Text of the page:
In 2011, junior Brandon Moss won the Texas 4A Region 1 track meet and set the Chapin High School triple jump record with a massive leap of 48′-2″. The victory earned him a ticket to Austin for the 4A state championship meet two weeks later. The 2nd and 3rd place medalists also qualified.
The results were much different at State. The two athletes Brandon had outperformed at regionals placed ahead of him. Brandon walked away with a 4th place finish (47′-1.75″), while John Warren of Killeen jumped 48′-4″ to earn silver and Shakiel Randolph of Waco Midway bounded his way to bronze (48′-1″).
I remember agonizing over the results. On each of his six attempts, Brandon was as much as 18 inches behind the board even though he had practiced running through the board numerous times during the weeks leading up to State. I was dumbfounded and couldn’t find the words to console Brandon. It might have been nerves, the stage, or overconfidence. We vowed to fix the problem and return to State his senior year and medal.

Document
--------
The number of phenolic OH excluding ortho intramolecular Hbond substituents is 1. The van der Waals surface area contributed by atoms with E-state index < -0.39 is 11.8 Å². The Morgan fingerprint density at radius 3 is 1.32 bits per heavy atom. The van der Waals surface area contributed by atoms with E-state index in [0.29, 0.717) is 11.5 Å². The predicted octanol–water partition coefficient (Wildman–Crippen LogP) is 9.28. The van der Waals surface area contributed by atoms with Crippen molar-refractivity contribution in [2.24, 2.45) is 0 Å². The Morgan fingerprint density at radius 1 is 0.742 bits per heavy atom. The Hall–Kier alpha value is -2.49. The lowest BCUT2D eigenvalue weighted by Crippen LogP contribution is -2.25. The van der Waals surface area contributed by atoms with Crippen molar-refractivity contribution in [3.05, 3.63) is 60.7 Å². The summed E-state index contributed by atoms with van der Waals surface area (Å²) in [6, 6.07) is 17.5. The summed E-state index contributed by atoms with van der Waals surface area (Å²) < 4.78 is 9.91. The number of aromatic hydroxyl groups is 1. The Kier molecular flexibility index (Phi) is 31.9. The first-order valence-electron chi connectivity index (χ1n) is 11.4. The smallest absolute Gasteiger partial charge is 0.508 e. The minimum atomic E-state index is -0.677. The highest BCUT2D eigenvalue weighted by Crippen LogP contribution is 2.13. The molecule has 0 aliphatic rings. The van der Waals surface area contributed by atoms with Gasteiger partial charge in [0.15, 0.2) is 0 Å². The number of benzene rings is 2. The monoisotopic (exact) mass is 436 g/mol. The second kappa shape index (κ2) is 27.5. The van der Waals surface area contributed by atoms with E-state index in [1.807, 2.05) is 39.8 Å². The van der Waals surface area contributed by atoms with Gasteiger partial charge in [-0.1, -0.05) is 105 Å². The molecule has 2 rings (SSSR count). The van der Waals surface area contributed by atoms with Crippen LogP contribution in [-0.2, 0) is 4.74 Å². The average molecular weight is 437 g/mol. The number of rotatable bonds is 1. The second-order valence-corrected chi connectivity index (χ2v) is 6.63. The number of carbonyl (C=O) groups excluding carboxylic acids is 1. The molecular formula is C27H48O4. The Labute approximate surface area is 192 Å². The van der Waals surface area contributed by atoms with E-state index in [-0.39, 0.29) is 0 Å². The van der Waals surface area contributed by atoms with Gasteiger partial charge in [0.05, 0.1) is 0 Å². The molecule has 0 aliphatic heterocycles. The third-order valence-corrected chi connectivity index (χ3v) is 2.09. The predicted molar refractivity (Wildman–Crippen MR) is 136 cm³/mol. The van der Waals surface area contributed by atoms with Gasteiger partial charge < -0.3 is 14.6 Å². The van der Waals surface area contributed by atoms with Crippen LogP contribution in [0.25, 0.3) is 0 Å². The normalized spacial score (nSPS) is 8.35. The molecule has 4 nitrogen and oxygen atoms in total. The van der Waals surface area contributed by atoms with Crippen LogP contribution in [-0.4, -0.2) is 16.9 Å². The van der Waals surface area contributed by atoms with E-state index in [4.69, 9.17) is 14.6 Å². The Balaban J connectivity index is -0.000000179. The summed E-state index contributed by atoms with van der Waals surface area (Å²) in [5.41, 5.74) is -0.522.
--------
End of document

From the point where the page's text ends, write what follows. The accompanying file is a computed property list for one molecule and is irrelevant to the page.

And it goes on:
Too often I see high school athletes trying to emulate elite jumpers. Some walk or skip into their approach. Others place their feet parallel to each other and simulate a “waterfall” start. Still others put on a theatric performance filled with entertaining hand movements, confusing foot placements, and clapping. Unfortunately, all these methods lead to an inconsistent drive phase that decreases the likelihood of a consistent approach.
All our jumpers begin with their power leg/foot forward, so they have an even number of steps. It is easy for them to remember, and it makes our life as coaches that much simpler. We typically have several athletes jumping simultaneously at meets. If you ask each one, “What leg do you jump off of?” as I have observed many coaches do, it will drive you crazy by season’s end.
Video 1. Crouch start analysis for the horizontal jumps.